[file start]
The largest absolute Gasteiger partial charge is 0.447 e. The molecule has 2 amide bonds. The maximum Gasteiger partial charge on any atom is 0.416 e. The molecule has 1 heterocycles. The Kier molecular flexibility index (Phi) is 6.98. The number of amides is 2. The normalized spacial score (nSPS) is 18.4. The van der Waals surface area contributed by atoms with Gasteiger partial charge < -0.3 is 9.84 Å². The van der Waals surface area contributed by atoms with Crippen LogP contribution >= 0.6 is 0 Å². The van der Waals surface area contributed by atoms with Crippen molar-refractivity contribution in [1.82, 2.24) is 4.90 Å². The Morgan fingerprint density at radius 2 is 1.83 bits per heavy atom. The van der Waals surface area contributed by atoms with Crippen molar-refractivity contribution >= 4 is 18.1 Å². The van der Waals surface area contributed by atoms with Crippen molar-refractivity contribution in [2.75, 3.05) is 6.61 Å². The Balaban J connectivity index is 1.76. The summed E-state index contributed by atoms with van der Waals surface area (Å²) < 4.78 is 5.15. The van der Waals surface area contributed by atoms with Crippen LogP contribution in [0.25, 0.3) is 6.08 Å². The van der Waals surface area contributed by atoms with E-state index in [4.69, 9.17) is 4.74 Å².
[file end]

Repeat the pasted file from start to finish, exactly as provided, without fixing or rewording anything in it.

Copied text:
The largest absolute Gasteiger partial charge is 0.447 e. The molecule has 2 amide bonds. The maximum Gasteiger partial charge on any atom is 0.416 e. The molecule has 1 heterocycles. The Kier molecular flexibility index (Phi) is 6.98. The number of amides is 2. The normalized spacial score (nSPS) is 18.4. The van der Waals surface area contributed by atoms with Gasteiger partial charge < -0.3 is 9.84 Å². The van der Waals surface area contributed by atoms with Crippen LogP contribution >= 0.6 is 0 Å². The van der Waals surface area contributed by atoms with Crippen molar-refractivity contribution in [1.82, 2.24) is 4.90 Å². The Morgan fingerprint density at radius 2 is 1.83 bits per heavy atom. The van der Waals surface area contributed by atoms with Crippen molar-refractivity contribution >= 4 is 18.1 Å². The van der Waals surface area contributed by atoms with Crippen molar-refractivity contribution in [2.75, 3.05) is 6.61 Å². The Balaban J connectivity index is 1.76. The summed E-state index contributed by atoms with van der Waals surface area (Å²) < 4.78 is 5.15. The van der Waals surface area contributed by atoms with Crippen LogP contribution in [0.25, 0.3) is 6.08 Å². The van der Waals surface area contributed by atoms with E-state index in [4.69, 9.17) is 4.74 Å².